Remembering the Floods of 2008
One year later the floods of 2008 relived on Iowa DOT's Web site
AMES, Iowa June 12, 2009 June 2008 is a month in Iowa history that will not soon be forgotten. It was June 4, 2008, when the Iowa Department of Transportation (DOT) announced its first road closure due to the flooding. In the weeks that followed, the flood waters continued to devastate everything in their path, causing unimaginable damage to our roadways, bridges, railroads, trails, and transit systems.
In remembrance of this tragic and destructive event, the Iowa DOT has launched an online digital collection of 1,255 photos it amassed during and after the floods. Complete with a searchable gallery, the site offers images from various locations across the state.
This photo collection tells the story of what ultimately resulted in the complete destruction of or major damage to an estimated 125 miles of Iowa's primary road system. Nearly 250 other primary highways suffered varying degrees of damage. In total, the Iowa DOT closed 441 miles of primary highways at some point during the event.
For many, the collection will bring back memories of the multi-day closure of Interstate 80 in Cedar County, which began June 12. Flood waters forced travelers to take a lengthy detour around the flooded eastern Iowa area. Not far behind that closure was Interstate 380, which left local residents scrambling for alternatives.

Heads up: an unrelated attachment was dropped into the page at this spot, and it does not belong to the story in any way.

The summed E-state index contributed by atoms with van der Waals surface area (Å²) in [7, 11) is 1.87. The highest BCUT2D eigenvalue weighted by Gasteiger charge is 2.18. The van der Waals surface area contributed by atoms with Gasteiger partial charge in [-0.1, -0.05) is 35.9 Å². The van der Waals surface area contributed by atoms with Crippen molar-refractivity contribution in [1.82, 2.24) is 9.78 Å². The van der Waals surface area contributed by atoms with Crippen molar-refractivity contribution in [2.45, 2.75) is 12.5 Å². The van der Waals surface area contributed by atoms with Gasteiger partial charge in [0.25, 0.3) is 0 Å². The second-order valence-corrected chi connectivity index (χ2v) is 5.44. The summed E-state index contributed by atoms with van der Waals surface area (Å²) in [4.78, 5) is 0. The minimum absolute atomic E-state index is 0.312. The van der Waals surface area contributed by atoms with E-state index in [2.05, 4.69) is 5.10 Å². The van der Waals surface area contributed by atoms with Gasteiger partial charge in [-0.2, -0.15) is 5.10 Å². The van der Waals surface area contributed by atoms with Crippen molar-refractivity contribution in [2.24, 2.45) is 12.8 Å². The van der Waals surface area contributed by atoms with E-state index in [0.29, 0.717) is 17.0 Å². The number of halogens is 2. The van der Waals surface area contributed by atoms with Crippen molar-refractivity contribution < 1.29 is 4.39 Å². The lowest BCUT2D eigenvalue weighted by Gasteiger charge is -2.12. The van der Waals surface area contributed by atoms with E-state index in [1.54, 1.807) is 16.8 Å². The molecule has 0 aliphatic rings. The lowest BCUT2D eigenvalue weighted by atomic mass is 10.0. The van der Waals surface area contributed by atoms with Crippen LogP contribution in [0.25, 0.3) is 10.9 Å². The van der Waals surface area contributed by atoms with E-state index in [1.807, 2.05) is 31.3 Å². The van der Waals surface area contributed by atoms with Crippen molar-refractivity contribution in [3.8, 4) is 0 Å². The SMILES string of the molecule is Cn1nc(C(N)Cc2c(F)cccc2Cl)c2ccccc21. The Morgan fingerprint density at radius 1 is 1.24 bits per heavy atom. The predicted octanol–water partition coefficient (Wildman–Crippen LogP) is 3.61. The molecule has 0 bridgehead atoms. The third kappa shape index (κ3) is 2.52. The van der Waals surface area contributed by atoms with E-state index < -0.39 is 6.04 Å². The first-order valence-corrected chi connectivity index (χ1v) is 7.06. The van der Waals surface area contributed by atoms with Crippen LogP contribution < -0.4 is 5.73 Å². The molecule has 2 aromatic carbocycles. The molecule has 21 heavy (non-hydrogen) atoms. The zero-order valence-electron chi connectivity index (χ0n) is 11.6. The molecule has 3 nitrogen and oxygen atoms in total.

A total of $31.7 million in claims have been filed with the Federal Highway Administration as part of their Emergency Relief Program, which funds repairs and mitigation projects for federal-aid eligible roadways. Those claims represent damage to systems under the jurisdiction of the Iowa DOT, Department of Natural Resources, railroads, counties, and cities.
Damages to the federal-aid roadways were highest in the following four counties:
Linn County - $4,712,216
Muscatine County - $4,128,587
Allamakee County - $3,023,784
Louisa County - $2,149,878
In addition to the federal-aid eligible roadways, other transportation systems in Iowa were significantly affected by the floods including: miles of city streets and county roads; railroad tracks, bridges, cars, and yards; transit agencies and their vehicles; and nearly 40 multi-purpose trails.
Recovery by these systems continues today. Funding announcements include: $105 million within I-JOBS; nearly $9.6 million from the Federal Railroad Administration for repairs to three railroads; $880,000 from the Public Transit Infrastructure Grant Program for construction of new transit facilities in Coralville; and State/FEMA Public Assistance funding for repairs to damaged public infrastructure.